Main food habit of recorded species were insectivores and carnivorous followed by frugivores, granivores, terrestrial grazer, nectarivores, folivores, aquatic grazer, and scavengers (fig.2). Study of their habitat reveals 166 (56%) were arboreal, 66 (22%) as shore birds 31(10%) water birds 24 (8%) ground birds and 9 (3%) as arial birds (fig.3). Their nesting type is recorded as, 143 (48%) birds were recorded building their nests on tree, 51(17%) in ground scrap, 37 (12%) built nests floating on water 22 (8%) in ground, 22(8%) in tree hole and 21(7%) in rock cleft (fig,6).

Figure 1: Family wise species Diversity of Pandharkawada Forest Division

Figure 2: Food Habit 

Figure 3: Habitat

Figure 4: Occurrence 

Figure 5: Distribution

Figure 6: Nesting type 

Figure 7: IUCN Status

166 (56%) were resident and were found distributed in various habitat (21.28%), 63 were winter visitors and most amongst them were waterbirds, they spent winter at different waterbodies and seasonal wetlands in this division. 22 (7.50%) were Vagrant, 19 (6.41%) were distributed from winter to summer,19 (6.41%) was recorded from monsoon to winter, 4 were monsoon to summer, 2 were monsoon visitor, Greater flamingo was a summer visitor. (fig.5).

IUCN red data book conservation status of birds studied from Pandharkawada forest division shown that, Alexandrine Parakeet, Curlew Sandpiper, Great Thick-knee, Painted Stork, Grey Headed Fish Eagle, Black Tailed Godwit, Red-neck Falcon, Pallid Harrier these 10 species were near threatened. 2 species, Lesser adjutant, River tern were vulnerable and Egyptian Vulture is endangered. This study established that Pandharkawada forest division is rich in avifaunal diversity due to varied habitats like forest, grassy patches, shrubs, perineal waterbodies and seasonal wetlands. This attracts varieties of local resident and migratory species and different species were found distributed in different seasons of the year.

The results showed that in comparison to the avian diversity in the adjoining areas, the diversity in Pandharkawada area is significantly better. Major support systems for all kind of flora and fauna in general and birds in particular were forests and waterbodies. Waterbodies and seasonal wetlands were among the most productive ecosystems on the earth and attracts varieties of species of bird. These were under tremendous anthropogenic pressure due to commercial overexploitation and increasing lean period agriculture. Increasing anthropogenic pressure influenced the number of wintering waterbirds, their distribution, foraging behavior and interspecies competition (Chen, et al. 2011; Zhao et al. 2013; Zhou et al. 2010; Alice et al. 2020).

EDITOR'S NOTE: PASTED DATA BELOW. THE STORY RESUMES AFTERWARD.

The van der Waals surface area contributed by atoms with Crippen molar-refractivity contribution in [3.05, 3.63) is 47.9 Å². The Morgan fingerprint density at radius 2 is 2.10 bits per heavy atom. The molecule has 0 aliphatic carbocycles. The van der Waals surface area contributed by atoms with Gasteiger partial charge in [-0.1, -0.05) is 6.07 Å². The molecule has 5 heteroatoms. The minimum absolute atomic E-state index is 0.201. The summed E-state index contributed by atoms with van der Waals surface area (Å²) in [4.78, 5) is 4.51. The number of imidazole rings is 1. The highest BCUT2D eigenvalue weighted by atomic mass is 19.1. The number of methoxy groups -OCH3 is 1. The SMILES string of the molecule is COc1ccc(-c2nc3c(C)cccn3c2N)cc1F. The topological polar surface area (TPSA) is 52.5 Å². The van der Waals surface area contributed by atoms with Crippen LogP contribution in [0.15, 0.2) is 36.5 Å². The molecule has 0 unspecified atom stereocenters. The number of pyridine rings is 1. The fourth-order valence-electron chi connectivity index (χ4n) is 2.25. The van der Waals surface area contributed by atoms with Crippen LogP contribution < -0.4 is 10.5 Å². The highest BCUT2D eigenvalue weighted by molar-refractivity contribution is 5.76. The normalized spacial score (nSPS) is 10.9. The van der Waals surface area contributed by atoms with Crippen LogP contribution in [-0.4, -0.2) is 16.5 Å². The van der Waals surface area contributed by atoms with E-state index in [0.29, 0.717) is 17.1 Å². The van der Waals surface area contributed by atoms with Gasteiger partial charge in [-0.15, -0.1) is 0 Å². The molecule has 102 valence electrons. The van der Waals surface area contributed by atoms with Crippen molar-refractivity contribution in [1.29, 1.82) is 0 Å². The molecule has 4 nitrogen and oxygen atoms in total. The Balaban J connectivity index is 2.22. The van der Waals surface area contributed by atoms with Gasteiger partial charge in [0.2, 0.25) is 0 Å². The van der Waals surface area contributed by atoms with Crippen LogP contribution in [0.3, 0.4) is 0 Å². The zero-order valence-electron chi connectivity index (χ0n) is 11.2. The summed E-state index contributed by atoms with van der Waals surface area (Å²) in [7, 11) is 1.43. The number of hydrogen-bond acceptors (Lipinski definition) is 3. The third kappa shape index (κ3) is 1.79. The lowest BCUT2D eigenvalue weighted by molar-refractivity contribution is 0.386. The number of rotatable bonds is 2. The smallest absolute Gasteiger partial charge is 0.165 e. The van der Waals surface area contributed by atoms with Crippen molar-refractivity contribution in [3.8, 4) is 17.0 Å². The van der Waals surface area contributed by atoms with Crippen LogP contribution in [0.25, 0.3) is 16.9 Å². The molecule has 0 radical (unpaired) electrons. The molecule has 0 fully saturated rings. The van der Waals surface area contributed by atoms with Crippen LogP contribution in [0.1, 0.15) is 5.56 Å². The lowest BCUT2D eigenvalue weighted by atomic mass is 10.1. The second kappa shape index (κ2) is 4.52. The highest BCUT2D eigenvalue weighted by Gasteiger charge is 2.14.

Changes in tropical wetlands led to the change in structure and function of the wetland ecosystems which affect the delivery of important ecosystem services, this loss of ecosystem services impacts human welfare (Alice et al. 2020). After enactment of forest right act 2006, there is tremendous increase in encroachments for individual and community forest rights. More recently, conversion of tropical forests to farmland is a main threat to extinction of bird species from a region, especially intact old-growth forest to agricultural and pastoral lands is among the greatest threats to biodiversity including birds (Gibbs et al. 2010; Tilman et al. 2001; Laurance et al. 2014; Hughes et al.2020; Rurangwa et al. 2021).

Increasing anthropogenic pressure, change in land use patterns, commercial exploitation of waterbodies and seasonal wetlands, forest fire, rampant grazing, overuse of pesticides and herbicides rapidly eating up natural habitats of birds in this forest division. To conserve the diversity in general and highly sensitive avifauna in particular, habitat conservation on landscape level is an essential instrument (Socolar and Wilcove 2019; Sayer et al. 2017; Hughes et al. 2020).

CONCLUSION

The findings of the present study will help in understanding local diversity, distribution, and conservation status of birds in this landscape which will help in drawing sustainable conservation strategies by balancing human demand and ecological services provided by these flying denizens.

ACKNOWLEDGEMENTS

 This study was financially supported by Mrs. K.M. Abharna, Mr. G. Guruprasad, Mr. A.P. Girhepunje, Deputy Conservators of Pandharkawada Forest Division. Authors are thankful to them for giving permission and providing needed facilities for this research. Moreover, special acknowledgment is to Prof. Subodh Bansod, Vinayak Vidnyan Mahavidyalaya, Nandgaon (Kh), Dist. Amravati for his consistent help and support.

Conflict of interests: Authors declare no conflicts of interests to disclose.